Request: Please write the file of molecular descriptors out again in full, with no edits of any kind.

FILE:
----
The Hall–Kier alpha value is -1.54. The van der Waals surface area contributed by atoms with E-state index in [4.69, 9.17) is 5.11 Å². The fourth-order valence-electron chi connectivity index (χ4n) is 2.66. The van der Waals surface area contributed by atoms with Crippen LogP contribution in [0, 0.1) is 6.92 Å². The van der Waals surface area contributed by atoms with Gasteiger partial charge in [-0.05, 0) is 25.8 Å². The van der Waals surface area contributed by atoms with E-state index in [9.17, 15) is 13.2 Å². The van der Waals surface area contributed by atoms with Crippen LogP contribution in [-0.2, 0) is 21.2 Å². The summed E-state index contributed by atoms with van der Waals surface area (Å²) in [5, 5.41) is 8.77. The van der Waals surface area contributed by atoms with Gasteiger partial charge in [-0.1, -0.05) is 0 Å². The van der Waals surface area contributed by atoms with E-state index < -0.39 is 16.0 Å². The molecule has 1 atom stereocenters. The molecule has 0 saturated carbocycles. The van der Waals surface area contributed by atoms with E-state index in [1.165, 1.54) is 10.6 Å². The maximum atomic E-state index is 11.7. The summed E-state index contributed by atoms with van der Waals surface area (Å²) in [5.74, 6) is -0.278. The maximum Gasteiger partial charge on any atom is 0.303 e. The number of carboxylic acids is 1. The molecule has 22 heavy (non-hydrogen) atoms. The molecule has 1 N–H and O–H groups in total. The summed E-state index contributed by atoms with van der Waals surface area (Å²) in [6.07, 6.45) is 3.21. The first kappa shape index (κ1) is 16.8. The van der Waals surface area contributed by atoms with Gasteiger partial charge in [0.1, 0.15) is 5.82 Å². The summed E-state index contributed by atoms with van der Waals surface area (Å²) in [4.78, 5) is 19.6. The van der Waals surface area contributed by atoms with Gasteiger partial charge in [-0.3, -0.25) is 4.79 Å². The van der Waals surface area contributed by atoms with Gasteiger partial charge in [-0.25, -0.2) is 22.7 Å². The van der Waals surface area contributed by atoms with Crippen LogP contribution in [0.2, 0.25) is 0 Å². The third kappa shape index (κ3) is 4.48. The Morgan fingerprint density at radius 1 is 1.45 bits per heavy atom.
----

The Hall–Kier alpha value is -1.54. The van der Waals surface area contributed by atoms with E-state index in [4.69, 9.17) is 5.11 Å². The fourth-order valence-electron chi connectivity index (χ4n) is 2.66. The van der Waals surface area contributed by atoms with Crippen LogP contribution in [0, 0.1) is 6.92 Å². The van der Waals surface area contributed by atoms with Gasteiger partial charge in [-0.05, 0) is 25.8 Å². The van der Waals surface area contributed by atoms with E-state index in [9.17, 15) is 13.2 Å². The van der Waals surface area contributed by atoms with Crippen LogP contribution in [-0.2, 0) is 21.2 Å². The summed E-state index contributed by atoms with van der Waals surface area (Å²) in [5, 5.41) is 8.77. The van der Waals surface area contributed by atoms with Gasteiger partial charge in [-0.1, -0.05) is 0 Å². The van der Waals surface area contributed by atoms with E-state index < -0.39 is 16.0 Å². The molecule has 1 atom stereocenters. The molecule has 0 saturated carbocycles. The van der Waals surface area contributed by atoms with E-state index in [1.165, 1.54) is 10.6 Å². The maximum atomic E-state index is 11.7. The summed E-state index contributed by atoms with van der Waals surface area (Å²) in [5.74, 6) is -0.278. The maximum Gasteiger partial charge on any atom is 0.303 e. The number of carboxylic acids is 1. The molecule has 22 heavy (non-hydrogen) atoms. The molecule has 1 N–H and O–H groups in total. The summed E-state index contributed by atoms with van der Waals surface area (Å²) in [6.07, 6.45) is 3.21. The first kappa shape index (κ1) is 16.8. The van der Waals surface area contributed by atoms with Gasteiger partial charge in [0.1, 0.15) is 5.82 Å². The summed E-state index contributed by atoms with van der Waals surface area (Å²) in [4.78, 5) is 19.6. The van der Waals surface area contributed by atoms with Gasteiger partial charge in [-0.3, -0.25) is 4.79 Å². The van der Waals surface area contributed by atoms with Gasteiger partial charge in [-0.25, -0.2) is 22.7 Å². The van der Waals surface area contributed by atoms with Crippen LogP contribution in [0.2, 0.25) is 0 Å². The third kappa shape index (κ3) is 4.48. The Morgan fingerprint density at radius 1 is 1.45 bits per heavy atom.